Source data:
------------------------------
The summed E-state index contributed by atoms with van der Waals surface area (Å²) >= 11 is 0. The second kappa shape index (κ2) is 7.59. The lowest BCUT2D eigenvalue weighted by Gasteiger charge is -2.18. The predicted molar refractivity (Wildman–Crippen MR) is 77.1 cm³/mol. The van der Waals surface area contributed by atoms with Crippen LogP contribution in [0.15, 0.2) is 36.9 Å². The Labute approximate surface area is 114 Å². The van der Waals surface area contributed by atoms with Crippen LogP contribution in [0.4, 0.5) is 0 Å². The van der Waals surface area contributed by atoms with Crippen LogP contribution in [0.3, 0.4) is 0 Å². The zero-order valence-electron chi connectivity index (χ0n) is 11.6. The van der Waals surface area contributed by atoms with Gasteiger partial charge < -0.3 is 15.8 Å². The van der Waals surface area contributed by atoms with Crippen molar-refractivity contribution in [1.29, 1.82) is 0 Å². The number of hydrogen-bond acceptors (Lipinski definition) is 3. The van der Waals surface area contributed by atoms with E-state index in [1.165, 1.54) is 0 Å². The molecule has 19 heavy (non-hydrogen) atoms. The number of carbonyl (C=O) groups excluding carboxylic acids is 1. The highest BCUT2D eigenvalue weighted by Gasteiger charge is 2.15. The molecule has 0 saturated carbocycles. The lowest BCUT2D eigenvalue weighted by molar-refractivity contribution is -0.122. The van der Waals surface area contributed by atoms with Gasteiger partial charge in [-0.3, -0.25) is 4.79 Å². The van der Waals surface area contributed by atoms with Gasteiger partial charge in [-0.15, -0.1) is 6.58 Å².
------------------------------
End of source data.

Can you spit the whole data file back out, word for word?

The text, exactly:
The summed E-state index contributed by atoms with van der Waals surface area (Å²) >= 11 is 0. The second kappa shape index (κ2) is 7.59. The lowest BCUT2D eigenvalue weighted by Gasteiger charge is -2.18. The predicted molar refractivity (Wildman–Crippen MR) is 77.1 cm³/mol. The van der Waals surface area contributed by atoms with Crippen LogP contribution in [0.15, 0.2) is 36.9 Å². The Labute approximate surface area is 114 Å². The van der Waals surface area contributed by atoms with Crippen LogP contribution in [0.4, 0.5) is 0 Å². The van der Waals surface area contributed by atoms with Crippen LogP contribution in [0.3, 0.4) is 0 Å². The zero-order valence-electron chi connectivity index (χ0n) is 11.6. The van der Waals surface area contributed by atoms with Gasteiger partial charge < -0.3 is 15.8 Å². The van der Waals surface area contributed by atoms with Crippen molar-refractivity contribution in [1.29, 1.82) is 0 Å². The number of hydrogen-bond acceptors (Lipinski definition) is 3. The van der Waals surface area contributed by atoms with E-state index in [1.165, 1.54) is 0 Å². The molecule has 19 heavy (non-hydrogen) atoms. The number of carbonyl (C=O) groups excluding carboxylic acids is 1. The highest BCUT2D eigenvalue weighted by Gasteiger charge is 2.15. The molecule has 0 saturated carbocycles. The lowest BCUT2D eigenvalue weighted by molar-refractivity contribution is -0.122. The van der Waals surface area contributed by atoms with Gasteiger partial charge in [-0.3, -0.25) is 4.79 Å². The van der Waals surface area contributed by atoms with Gasteiger partial charge in [-0.15, -0.1) is 6.58 Å².